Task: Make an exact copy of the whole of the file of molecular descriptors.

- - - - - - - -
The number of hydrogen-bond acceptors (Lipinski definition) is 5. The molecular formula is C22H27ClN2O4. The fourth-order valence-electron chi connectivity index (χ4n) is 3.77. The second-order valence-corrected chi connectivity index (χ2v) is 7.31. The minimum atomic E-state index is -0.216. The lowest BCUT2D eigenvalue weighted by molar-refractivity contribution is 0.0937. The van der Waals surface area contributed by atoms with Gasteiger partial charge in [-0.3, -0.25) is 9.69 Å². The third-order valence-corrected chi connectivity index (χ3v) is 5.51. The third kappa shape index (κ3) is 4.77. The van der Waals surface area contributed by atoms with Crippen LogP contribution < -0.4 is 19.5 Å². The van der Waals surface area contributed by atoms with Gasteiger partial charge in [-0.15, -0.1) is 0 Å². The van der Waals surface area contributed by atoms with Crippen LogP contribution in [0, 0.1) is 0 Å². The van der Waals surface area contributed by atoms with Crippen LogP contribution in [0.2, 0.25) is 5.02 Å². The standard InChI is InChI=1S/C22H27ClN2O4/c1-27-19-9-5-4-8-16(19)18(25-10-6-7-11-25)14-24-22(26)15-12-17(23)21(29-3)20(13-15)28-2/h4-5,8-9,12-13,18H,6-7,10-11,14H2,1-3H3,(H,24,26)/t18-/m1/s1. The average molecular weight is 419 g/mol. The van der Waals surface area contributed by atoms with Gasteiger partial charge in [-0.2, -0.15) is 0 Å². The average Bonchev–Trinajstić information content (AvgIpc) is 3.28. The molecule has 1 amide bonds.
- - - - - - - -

The number of hydrogen-bond acceptors (Lipinski definition) is 5. The molecular formula is C22H27ClN2O4. The fourth-order valence-electron chi connectivity index (χ4n) is 3.77. The second-order valence-corrected chi connectivity index (χ2v) is 7.31. The minimum atomic E-state index is -0.216. The lowest BCUT2D eigenvalue weighted by molar-refractivity contribution is 0.0937. The van der Waals surface area contributed by atoms with Gasteiger partial charge in [-0.3, -0.25) is 9.69 Å². The third-order valence-corrected chi connectivity index (χ3v) is 5.51. The third kappa shape index (κ3) is 4.77. The van der Waals surface area contributed by atoms with Crippen LogP contribution < -0.4 is 19.5 Å². The van der Waals surface area contributed by atoms with Gasteiger partial charge in [-0.15, -0.1) is 0 Å². The van der Waals surface area contributed by atoms with Crippen LogP contribution in [0, 0.1) is 0 Å². The van der Waals surface area contributed by atoms with Crippen LogP contribution in [0.2, 0.25) is 5.02 Å². The standard InChI is InChI=1S/C22H27ClN2O4/c1-27-19-9-5-4-8-16(19)18(25-10-6-7-11-25)14-24-22(26)15-12-17(23)21(29-3)20(13-15)28-2/h4-5,8-9,12-13,18H,6-7,10-11,14H2,1-3H3,(H,24,26)/t18-/m1/s1. The average molecular weight is 419 g/mol. The van der Waals surface area contributed by atoms with Gasteiger partial charge in [-0.2, -0.15) is 0 Å². The average Bonchev–Trinajstić information content (AvgIpc) is 3.28. The molecule has 1 amide bonds.